It is also possible to open a completely new account, which the app estimates to take 10 minutes. You will need a mobile-photographed version of your passport, (Dutch) driving licence or (Dutch) ID card. After that, you will only be asked to look into the camera. The process ends by selecting a package and providing some more basic information. Within four hours, the bank promises feedback on whether the registration was successful.

 

What can we then do with our account, how is this app different from what we are used to with traditional banking?

Let’s see what it promises: fully transparent finances, automatically organised into monthly and annual breakdowns. What does this mean?

The app automatically sorts incoming and outgoing items into different categories. It also sorts them in a transparent and easy-to-follow way. It helps you to summarise and present all your monthly spending, grouped into different categories such as food, entertainment, accommodation/housing. By clicking on these, you can drill down into the contents of each category and view the expenditure in each. You can also view your expenditure going back six months to a year, sorted by category.

 

You can set a limit for each category and the system will warn you if you have exceeded your planned expenditure.

The interface also allows us to classify items that it does not recognise into the appropriate categories.

What’s more, the app also displays an overview of our regular expenses, subscriptions and recurring costs. On request, we can receive regular notifications of these, so we can keep up to date with our water, electricity, gas and other expenses.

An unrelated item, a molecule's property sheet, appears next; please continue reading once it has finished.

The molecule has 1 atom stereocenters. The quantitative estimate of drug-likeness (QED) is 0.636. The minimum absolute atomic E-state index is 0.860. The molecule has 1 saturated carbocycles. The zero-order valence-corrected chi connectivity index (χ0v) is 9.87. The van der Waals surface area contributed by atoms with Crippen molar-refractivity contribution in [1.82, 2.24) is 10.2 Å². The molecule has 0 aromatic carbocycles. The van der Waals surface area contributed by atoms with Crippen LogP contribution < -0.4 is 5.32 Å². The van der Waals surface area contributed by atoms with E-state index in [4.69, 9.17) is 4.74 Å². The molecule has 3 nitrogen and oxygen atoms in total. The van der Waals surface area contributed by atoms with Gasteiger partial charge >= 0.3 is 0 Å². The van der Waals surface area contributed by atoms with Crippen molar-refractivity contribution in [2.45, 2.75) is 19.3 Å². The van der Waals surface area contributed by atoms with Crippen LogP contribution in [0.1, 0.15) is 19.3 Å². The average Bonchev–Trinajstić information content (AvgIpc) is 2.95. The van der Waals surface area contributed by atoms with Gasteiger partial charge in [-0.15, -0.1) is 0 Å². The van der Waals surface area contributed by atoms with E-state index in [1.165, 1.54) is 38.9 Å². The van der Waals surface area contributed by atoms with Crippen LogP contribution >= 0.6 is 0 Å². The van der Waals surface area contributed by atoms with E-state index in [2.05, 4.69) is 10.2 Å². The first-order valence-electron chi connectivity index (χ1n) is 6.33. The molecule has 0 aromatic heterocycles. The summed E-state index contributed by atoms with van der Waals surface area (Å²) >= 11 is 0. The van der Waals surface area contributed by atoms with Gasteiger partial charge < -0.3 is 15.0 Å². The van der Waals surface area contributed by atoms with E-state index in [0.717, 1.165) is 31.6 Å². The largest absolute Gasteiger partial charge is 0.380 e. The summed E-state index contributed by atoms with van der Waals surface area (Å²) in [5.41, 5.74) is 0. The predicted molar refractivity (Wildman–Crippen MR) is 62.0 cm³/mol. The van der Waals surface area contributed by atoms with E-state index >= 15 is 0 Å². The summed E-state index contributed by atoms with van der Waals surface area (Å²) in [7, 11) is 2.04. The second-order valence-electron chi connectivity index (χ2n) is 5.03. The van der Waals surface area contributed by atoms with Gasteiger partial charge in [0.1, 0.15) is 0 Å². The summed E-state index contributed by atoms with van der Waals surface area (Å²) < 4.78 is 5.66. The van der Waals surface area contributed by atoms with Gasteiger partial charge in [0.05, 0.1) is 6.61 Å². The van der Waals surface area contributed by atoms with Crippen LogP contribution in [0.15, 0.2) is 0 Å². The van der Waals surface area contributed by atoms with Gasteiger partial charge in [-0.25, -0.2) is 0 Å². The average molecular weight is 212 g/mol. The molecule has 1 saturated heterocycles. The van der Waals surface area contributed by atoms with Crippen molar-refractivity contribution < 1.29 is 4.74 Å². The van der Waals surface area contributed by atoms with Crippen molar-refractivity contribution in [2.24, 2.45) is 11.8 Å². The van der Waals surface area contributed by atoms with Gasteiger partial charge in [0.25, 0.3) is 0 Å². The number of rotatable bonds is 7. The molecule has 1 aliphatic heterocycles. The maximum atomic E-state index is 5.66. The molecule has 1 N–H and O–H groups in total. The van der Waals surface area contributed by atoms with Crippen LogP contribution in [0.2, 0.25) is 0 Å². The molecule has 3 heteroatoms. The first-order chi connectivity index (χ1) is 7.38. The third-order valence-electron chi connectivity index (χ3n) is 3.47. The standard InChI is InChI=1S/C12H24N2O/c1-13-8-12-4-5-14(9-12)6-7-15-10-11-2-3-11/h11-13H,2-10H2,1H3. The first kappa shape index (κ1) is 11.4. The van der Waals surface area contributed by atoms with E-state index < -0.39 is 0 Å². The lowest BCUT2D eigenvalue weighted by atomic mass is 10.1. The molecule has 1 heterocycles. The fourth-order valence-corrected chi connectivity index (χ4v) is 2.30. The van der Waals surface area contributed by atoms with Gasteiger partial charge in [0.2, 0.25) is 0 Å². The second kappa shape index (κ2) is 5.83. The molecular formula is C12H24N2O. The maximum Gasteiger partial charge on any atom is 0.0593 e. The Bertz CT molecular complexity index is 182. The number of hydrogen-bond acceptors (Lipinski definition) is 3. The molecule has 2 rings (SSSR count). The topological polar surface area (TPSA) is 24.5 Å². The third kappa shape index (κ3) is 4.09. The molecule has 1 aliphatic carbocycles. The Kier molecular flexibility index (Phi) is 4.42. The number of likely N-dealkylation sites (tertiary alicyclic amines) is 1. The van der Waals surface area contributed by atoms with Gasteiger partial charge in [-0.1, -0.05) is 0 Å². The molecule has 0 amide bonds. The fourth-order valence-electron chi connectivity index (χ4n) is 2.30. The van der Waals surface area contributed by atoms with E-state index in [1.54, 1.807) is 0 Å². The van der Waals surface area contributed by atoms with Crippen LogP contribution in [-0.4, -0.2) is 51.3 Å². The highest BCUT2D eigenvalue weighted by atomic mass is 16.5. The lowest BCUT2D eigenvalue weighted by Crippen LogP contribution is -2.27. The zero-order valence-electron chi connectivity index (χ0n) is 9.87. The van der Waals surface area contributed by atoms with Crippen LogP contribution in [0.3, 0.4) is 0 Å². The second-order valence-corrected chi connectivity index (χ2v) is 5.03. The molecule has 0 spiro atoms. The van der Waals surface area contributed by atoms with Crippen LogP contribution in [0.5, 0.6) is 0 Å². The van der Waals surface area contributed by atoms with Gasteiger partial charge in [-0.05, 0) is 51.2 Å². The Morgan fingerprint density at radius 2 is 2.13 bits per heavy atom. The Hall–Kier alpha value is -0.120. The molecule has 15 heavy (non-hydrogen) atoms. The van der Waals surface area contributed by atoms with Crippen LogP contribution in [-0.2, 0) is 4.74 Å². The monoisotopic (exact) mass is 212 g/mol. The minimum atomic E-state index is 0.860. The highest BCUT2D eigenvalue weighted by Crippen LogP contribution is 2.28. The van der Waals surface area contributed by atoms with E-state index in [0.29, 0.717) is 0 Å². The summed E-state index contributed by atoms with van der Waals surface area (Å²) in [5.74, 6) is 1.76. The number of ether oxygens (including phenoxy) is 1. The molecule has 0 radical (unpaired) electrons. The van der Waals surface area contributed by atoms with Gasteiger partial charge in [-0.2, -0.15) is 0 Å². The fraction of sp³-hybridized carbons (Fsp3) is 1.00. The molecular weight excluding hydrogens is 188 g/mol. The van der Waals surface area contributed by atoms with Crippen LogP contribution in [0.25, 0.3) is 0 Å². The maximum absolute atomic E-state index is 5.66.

What does it show?

It is a very good and instructive example of the importance of revealing customer needs, of unravelling unspoken, even unconscious mental models. This can only be done through persistent and thorough research, including appropriate persona planning, of course research-based and supported by in-depth interviews. This has been complemented by the introduction of the use of AI already mentioned, resulting in an excellent and cutting edge solution.

The bank’s entire strategy is based on getting to know its customers as well as possible. They recognise that Dutch consumers are always connected, always online and value simplicity and speed. The tool they have designed to serve these customer needs as successfully as possible is called “Backbase Forms”.